I'm Drunk Since Ever I Seen Your Face

Title - I'm Drunk Since Ever I Seen Your Face
Contributors - Unknown (child)
Reporters - Hamish Henderson

Summary - A short song fragment:

I'm drunk since ever I seen your face,
I'm drunk since ever I met ye,
I'm drunk since ever I seen your face,
An' a' the time I lent[?] ye.

Track Duration (h:m:s) - 00:00:12
Date Recorded - 1956
Language - English
Genre - Song
Collection - School of Scottish Studies

Track ID - 14565
Original Tape ID - SA1956.126
Original Track ID - SA1956.126.B6
Audio Quality - Good
Audio Format - R2R

Recording Location:
  County - Perthshire
  Parish - Blairgowrie
  Village - Blairgowrie

Item Notes - 1 verse of 4 lines.
cf. 'Drunk since ever I saw your face' sung by Jean Redpath on SA1971.193.8b
'The Reivers' (Enoch Kent, Josh MacRae, Rena Swankie) released a song called 'Jock Since Ever I Saw Your Face' on their 1960 EP 'The Work of The Reivers - Vol. 2' (TOP RANK JKP 2062); Norman Buchan wrote the sleevenotes, including this note on the above song:
"This is a new version of an old piece of Lowland mouth music, i.e., a song used to accompany a dance when no instruments were present. This version was written by Enoch Kent for a nation-wide TV programme on the Gorbals."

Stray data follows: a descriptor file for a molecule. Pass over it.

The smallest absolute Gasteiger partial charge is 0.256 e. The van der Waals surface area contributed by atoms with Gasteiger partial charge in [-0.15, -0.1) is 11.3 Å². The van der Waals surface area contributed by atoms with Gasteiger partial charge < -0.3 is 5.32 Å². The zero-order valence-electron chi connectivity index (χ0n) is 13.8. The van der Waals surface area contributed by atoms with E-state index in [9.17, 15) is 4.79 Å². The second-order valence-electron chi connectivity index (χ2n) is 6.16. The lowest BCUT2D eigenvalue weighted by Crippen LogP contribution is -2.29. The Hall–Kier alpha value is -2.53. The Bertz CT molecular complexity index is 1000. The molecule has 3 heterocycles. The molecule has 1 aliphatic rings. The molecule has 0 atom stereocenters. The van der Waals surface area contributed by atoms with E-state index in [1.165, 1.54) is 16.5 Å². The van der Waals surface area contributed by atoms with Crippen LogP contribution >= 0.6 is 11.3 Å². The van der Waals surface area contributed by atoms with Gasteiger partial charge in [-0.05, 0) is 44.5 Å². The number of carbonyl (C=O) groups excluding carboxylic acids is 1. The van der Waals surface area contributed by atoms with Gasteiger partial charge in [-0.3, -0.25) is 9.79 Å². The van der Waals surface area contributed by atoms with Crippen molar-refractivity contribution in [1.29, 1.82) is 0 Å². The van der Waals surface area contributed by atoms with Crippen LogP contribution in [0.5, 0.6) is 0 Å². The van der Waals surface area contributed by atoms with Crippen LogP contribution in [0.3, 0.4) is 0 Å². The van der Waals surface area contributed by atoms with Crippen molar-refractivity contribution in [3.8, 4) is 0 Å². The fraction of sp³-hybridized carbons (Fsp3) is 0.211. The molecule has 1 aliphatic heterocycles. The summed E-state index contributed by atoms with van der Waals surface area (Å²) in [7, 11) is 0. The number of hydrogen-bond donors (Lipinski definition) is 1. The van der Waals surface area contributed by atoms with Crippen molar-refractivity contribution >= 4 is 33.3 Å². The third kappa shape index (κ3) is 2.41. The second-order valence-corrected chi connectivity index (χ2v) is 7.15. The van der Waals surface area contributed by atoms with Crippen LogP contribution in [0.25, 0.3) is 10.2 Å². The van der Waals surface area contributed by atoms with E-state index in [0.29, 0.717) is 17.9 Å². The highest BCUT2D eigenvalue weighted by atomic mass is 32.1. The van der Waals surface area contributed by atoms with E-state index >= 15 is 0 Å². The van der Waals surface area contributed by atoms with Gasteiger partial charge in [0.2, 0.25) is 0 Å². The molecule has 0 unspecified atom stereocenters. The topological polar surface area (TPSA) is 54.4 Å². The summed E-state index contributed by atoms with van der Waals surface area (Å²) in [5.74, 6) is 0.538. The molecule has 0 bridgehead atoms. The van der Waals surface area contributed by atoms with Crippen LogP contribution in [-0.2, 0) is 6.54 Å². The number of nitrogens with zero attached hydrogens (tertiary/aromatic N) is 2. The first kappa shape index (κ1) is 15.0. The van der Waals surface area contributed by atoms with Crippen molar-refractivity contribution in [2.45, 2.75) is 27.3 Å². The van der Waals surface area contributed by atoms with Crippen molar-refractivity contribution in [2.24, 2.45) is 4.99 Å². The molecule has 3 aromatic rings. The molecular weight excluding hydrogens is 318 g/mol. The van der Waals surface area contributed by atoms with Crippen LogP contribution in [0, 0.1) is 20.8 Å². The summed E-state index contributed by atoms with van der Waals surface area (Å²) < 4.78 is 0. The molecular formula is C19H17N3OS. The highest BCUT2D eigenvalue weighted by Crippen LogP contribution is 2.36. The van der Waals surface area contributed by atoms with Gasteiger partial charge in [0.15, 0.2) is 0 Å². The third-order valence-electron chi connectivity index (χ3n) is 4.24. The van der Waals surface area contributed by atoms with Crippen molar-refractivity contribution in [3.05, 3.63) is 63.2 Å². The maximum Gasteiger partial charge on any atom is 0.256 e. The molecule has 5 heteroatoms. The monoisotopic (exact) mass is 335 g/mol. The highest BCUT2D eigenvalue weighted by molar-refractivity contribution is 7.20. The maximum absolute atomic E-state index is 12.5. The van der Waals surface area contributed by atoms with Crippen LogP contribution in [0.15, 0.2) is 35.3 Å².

The Reivers' song was later printed in 'The Scottish Folksinger' (edited by Norman Buchan), listed as 'traditional with additional verses by Enoch Kent':
Chorus: Oh, Jock since ever I seen your face
Jock since ever I kent ye
Jock since ever I seen your face
Dae ye mind o' the shillin' I lent ye?
Verse 1: I lost my love and I dinna ken hoo
I lost my love and I care na
The losin' o' ane's the gainin' o' twa
I'll soon get anither I fear na.
Verse 2: Oh some fell on their bended knees
Some ladies fell a-fainting
I fell tae my bread and cheese
I always wanted the main thing
In the case of SA1956.126.B6, it is easy to imagine how an oral variant of 'Jock since ever...' could become the similar sounding 'Drunk since ever...', with the word 'lent' retained in the last line, without apparent meaning.

The other two verses listed in 'The Scottish Folksinger' appear to be floating verses; 'I lost my love and I dinna ken hoo' (Roud 2075) is a common piece of mouth music, itself derived from a longer traditional song, an example of which was collected by Rev. James B. Duncan (Greig-Duncan vol. 6, no. 1147); the verse beginning 'Oh some fell on their bended knees' appears in versions of 'Billy O'Rourke' (Roud 2101, Greig-Duncan vol. 2, no. 262).
Greig-Duncan vol. 6, p. 192, no. 1147
Greig-Duncan vol. 2, pp. 270-271, no. 262
'The Scottish Folksinger' (N. Buchan & P. Hall, 1973) p. 37

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